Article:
Aww, you were a cutie, then. IL is kinda right though, at that age the features haven't fully developed and what little is there is shrouded by baby fat. I'm amazed parents take the right kids home every day :)

      November 14, 2012 at 6:20 pm |
  100. patbuoncristiani

    I made one important observation during my time as the Assistant Principal in a school for gifted children in grades 3 – 5. The way these highly qualified, smart, enthusiastic teachers taught was the way ALL teachers should teach in all our schools.

    November 14, 2012 at 8:56 am |
    • AlphaMary

      YES! You are so correct in your observations.

      November 14, 2012 at 10:29 am |
    • Jeremy

      You are absolutely correct. I believe the reason this does ot happen ia a lack of gifted teachers. One cannot help other to rise if one is not already on higher ground. The highly qualified, smart, enthusiastic teachers you speak of are the minority. Without one of those angels I would not have graduated High School, but I only met a couple throughout my K-12 years.

      November 14, 2012 at 2:01 pm |
    • Enid

      Hi! I've been in this "gift" journey for the past 10 years. In this journey I have found good and awesome "gifted"-teachers that have marked my son's life positively, but I had also to battle a few that instead of helping him they broke his heart. I think that schools have to learn how to properly evaluated these teachers. The fact that they complete some classes and have a certificate, does not qualify them as teachers for gifted students.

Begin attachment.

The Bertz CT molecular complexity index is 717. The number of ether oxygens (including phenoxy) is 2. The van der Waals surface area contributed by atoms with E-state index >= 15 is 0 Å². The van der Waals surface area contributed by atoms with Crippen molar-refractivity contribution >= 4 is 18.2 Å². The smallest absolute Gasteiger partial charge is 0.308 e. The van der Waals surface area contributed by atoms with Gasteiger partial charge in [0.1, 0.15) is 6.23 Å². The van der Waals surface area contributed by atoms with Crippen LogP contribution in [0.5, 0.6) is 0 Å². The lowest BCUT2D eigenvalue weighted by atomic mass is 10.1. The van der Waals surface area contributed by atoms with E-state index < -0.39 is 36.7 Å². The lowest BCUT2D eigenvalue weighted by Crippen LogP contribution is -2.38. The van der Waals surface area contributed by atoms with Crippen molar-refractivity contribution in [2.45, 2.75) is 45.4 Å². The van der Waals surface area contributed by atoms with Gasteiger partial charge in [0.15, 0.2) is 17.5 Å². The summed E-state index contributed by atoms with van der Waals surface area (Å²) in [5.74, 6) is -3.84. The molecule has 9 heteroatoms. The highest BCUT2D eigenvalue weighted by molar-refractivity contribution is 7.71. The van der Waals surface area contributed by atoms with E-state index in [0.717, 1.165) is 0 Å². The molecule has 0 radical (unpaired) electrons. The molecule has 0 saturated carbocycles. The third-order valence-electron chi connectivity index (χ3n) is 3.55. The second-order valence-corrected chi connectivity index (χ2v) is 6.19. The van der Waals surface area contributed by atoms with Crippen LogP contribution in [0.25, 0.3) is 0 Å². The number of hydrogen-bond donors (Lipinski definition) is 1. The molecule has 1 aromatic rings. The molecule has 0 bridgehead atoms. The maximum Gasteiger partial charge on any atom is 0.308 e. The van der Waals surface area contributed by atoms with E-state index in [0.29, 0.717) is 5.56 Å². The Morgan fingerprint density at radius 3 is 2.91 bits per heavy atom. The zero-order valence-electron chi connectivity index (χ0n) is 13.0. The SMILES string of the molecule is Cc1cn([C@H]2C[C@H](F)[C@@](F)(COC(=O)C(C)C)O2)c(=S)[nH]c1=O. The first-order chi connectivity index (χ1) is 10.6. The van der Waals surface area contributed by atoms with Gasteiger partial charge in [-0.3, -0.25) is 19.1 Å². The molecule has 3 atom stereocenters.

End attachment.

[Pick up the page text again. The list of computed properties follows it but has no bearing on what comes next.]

November 14, 2012 at 3:43 pm |
      • Howard

        This can be said of any teacher! One of the big problems in teaching teachers is there is a big difference between university class on teaching, intern/practical teaching, and being in the classroom on your own teaching. I have certs to teach high school physics and chemistry, and 25 years of professional scientist experience. I am not a good teacher because I can't handle the classroom, too nice!

        November 14, 2012 at 4:04 pm |
    • Mike

      Couldn't agree more. My daughter has been in a gifted program since 3rd grade (she's in 8th now). In 2nd grade, she was very bored with the work at school. During the parent/teacher conf, we politely asked if there was something we all could do to challenge her more. The teacher's response, "she's not the smartest one in the class." It was ridiculous. Fortunately, she has had several great teachers since then that have inspired and challenged her.

      November 14, 2012 at 5:50 pm |
1 2 3